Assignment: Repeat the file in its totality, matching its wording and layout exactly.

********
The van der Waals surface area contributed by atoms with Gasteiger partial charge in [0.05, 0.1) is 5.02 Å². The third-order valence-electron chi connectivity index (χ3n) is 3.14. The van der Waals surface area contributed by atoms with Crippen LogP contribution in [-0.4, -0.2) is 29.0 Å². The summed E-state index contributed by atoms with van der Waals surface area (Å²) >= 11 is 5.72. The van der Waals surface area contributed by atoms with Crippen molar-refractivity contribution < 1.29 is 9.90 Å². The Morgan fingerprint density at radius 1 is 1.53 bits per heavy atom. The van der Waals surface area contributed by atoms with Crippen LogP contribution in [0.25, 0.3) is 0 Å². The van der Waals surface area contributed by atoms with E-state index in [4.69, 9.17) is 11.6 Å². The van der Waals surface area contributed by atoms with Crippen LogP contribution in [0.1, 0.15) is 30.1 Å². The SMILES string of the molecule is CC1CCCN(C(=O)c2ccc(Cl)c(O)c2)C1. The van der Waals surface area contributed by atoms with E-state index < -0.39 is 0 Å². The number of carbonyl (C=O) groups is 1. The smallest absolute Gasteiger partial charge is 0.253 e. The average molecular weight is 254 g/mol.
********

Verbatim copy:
The van der Waals surface area contributed by atoms with Gasteiger partial charge in [0.05, 0.1) is 5.02 Å². The third-order valence-electron chi connectivity index (χ3n) is 3.14. The van der Waals surface area contributed by atoms with Crippen LogP contribution in [-0.4, -0.2) is 29.0 Å². The summed E-state index contributed by atoms with van der Waals surface area (Å²) >= 11 is 5.72. The van der Waals surface area contributed by atoms with Crippen molar-refractivity contribution < 1.29 is 9.90 Å². The Morgan fingerprint density at radius 1 is 1.53 bits per heavy atom. The van der Waals surface area contributed by atoms with Crippen LogP contribution in [0.25, 0.3) is 0 Å². The van der Waals surface area contributed by atoms with E-state index in [4.69, 9.17) is 11.6 Å². The van der Waals surface area contributed by atoms with Crippen LogP contribution in [0.1, 0.15) is 30.1 Å². The SMILES string of the molecule is CC1CCCN(C(=O)c2ccc(Cl)c(O)c2)C1. The van der Waals surface area contributed by atoms with E-state index < -0.39 is 0 Å². The number of carbonyl (C=O) groups is 1. The smallest absolute Gasteiger partial charge is 0.253 e. The average molecular weight is 254 g/mol.